I also point out that as a sign of just how conservative the Budget is, it gives a bigger boost to Defence spending ($1.77bn, mostly for new Hercules military planes) than it does for trades training ($1.6bn).
Other political commentators agree the Budget is a middling one. Stuff political editor Luke Malpass says that not only is it “short on grand ambition” but “is unashamedly aimed at middle New Zealand” – see: Labour goes back to basics.
Rather than a “rebuilding” Budget, Malpass says “it is definitely a recovery budget. The apparatus of the state is not being reimagined, and any new progressive initiatives have been left on the budget cutting floor. It has been designed to keep enough cash flowing to keep the economy afloat while financing this quite conservative Government’s vision for the future”.
Business journalist Pattrick Smellie writes there is plenty in the Budget “to assist the private sector, but “Beneficiaries and pensioners see nothing more in this Budget, apart from some targeted programmes aimed at social dysfunction” – see: Is it enough? (paywalled).
Despite the big spending, it’s certainly not a radical budget according to Smellie: “There is very little in the way of the transformative vision that some may have hoped to see from the epochal disruption of a pandemic. Perhaps that is a good thing, but this is a big-spending Budget that is remarkably operational, almost managerial, in its decision-making.”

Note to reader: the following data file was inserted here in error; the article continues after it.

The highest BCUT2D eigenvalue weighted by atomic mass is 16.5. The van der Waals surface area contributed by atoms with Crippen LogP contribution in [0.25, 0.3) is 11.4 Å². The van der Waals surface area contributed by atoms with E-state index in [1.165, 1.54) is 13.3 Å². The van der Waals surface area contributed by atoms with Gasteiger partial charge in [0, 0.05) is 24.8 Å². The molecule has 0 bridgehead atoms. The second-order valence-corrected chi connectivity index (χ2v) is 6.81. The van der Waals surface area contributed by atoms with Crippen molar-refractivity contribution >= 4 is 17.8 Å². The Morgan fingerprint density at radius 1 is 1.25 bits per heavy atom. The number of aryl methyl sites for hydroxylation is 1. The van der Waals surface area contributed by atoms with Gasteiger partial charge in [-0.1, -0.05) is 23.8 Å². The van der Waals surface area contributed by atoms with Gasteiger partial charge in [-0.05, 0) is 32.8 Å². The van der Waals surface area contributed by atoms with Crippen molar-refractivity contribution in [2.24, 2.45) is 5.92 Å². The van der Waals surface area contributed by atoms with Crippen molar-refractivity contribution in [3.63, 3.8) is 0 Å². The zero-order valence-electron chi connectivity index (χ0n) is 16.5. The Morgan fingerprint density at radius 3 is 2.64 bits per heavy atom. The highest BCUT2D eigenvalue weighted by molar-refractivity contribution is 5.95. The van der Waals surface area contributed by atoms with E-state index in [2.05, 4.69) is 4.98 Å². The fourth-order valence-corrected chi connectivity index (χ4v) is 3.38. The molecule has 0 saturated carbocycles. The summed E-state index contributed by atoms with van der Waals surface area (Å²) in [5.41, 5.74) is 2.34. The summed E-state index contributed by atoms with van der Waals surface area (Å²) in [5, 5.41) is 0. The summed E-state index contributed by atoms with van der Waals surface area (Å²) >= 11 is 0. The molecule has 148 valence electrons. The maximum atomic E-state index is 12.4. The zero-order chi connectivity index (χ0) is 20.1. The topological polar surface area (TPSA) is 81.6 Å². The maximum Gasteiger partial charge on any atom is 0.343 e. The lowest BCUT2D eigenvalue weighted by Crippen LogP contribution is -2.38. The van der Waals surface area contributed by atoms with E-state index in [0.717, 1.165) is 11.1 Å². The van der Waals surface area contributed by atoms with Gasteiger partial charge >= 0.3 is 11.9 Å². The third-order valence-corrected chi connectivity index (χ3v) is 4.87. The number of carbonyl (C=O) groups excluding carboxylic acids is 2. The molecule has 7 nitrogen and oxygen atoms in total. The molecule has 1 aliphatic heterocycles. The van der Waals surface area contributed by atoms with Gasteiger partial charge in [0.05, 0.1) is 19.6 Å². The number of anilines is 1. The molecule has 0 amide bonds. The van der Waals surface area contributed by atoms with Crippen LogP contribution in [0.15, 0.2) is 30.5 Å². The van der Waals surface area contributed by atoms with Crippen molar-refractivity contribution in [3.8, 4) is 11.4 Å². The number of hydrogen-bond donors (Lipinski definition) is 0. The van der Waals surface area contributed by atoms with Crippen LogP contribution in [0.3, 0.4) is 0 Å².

Former Cabinet Minister Peter Dunne is very positive about the Budget, but calls it “pedestrian”, and notes that Robertson has “resisted the urge to delve into Labour’s ideological back-pocket to fund his solutions” – see: An extraordinary but pedestrian Budget. He concludes that “the Budget is primarily a marking-time document, aimed first at getting through the coming election”.
As to why a more adventurous Budget didn’t eventuate, Dunne speculates that coalition and electoral politics prevented this: “This is, after all, a government of three parties facing an election in a few short months. Each therefore needs to be able claim some achievements in the budget as its own… With each party having its own audiences to appeal to, it makes the task of presenting an overall coherent Budget theme that much more difficult.”
Herald political editor Audrey Young has also emphasised that the Budget was hardly a radical one, saying that, although the “political messaging was based in nostalgic references to the role of the First Labour Government in responding to the Great Depression”, in reality “The Budget is one of least overtly political Budgets in recent years”, with Robertson even paying tribute to Bill English in his presentation of it – see: Robertson keeps fingers crossed as he gives himself options (paywalled). Young suggests it would be unrealistic to have expected a more detailed plan for the rebuild.